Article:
3DES because it still uses DES which has been cracked for a long time
In what sense has "DES ... been cracked for a long time"?
DC and LC against DES are better than brute force in simple complexity but infeasible due to the large number of chosen or known plaintexts required - around 239 for the best attack. The best variant of the Davies-Murphy attack seems to require 245 known plaintexts, so linear cryptography still has the best result, and it's still infeasible.
Any modern competent DES implementation avoids weak and semiweak keys, so forget about those too.
DES is vulnerable to brute-forcing because it has a short key. That's not "cracked"; it's simply reached the end of its design life.
3DES EDE with key mode 2 is weaker than it should be, with an effective key length of around 80 bits. That could be considered "cracked", but it's poor terminology at best. 3DES EDE with key mode 1 has an effective 112-bit key (due to meet-in-the-middle) and again the best known attacks are not feasible, with large computation and memory requirements (plus 232 known plaintexts, which is tough even if you have an oracle).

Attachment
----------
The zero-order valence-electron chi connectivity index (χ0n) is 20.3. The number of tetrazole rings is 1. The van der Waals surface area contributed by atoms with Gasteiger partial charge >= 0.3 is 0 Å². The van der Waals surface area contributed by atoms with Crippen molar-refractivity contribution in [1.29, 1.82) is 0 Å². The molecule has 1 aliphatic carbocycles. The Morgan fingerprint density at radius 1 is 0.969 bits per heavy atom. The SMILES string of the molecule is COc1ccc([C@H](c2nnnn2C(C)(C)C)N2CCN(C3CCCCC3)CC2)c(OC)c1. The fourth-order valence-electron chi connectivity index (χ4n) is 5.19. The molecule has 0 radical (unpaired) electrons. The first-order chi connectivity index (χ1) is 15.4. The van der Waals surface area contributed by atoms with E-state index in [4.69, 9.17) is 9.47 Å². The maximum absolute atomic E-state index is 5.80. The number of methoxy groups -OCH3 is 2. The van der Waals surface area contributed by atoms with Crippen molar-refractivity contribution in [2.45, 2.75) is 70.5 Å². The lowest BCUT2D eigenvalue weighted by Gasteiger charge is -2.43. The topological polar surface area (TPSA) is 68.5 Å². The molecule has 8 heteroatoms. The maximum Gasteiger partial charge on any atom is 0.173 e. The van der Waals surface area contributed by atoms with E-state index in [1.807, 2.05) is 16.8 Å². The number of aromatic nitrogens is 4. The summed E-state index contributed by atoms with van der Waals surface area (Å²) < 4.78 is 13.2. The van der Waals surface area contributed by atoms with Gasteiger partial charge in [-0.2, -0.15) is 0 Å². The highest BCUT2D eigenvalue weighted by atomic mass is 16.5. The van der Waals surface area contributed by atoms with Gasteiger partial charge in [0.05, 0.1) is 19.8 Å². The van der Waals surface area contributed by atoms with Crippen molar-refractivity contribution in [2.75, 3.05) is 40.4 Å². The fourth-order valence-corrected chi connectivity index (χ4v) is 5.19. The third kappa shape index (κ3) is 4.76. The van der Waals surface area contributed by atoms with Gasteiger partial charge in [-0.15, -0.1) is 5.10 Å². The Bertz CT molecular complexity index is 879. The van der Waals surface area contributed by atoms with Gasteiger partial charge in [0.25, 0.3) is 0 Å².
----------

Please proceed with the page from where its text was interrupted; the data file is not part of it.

It's only a matter of time for it to be thoroughly cracked.
While it's true that "attacks only get better", as the saying goes, there's no proof that any better attacks against DES or 3DES will be discovered. DES isn't a group, so the obvious route for a complete break is closed.
What's more likely is that computing power available to well-funded attackers will make 112-bit keys (for symmetric ciphers) unsuitable for medium-term protection of highly valuable data - just as NIST and every other entity in the field has been saying pretty much since the invention of computer cryptography. But again that's not a "crack". It's just a cipher reaching the end of its design lifespan.
And then you can worry about sites that only support SSLv3, or TLSv1 and so are vulnerable to BEAST, and so on.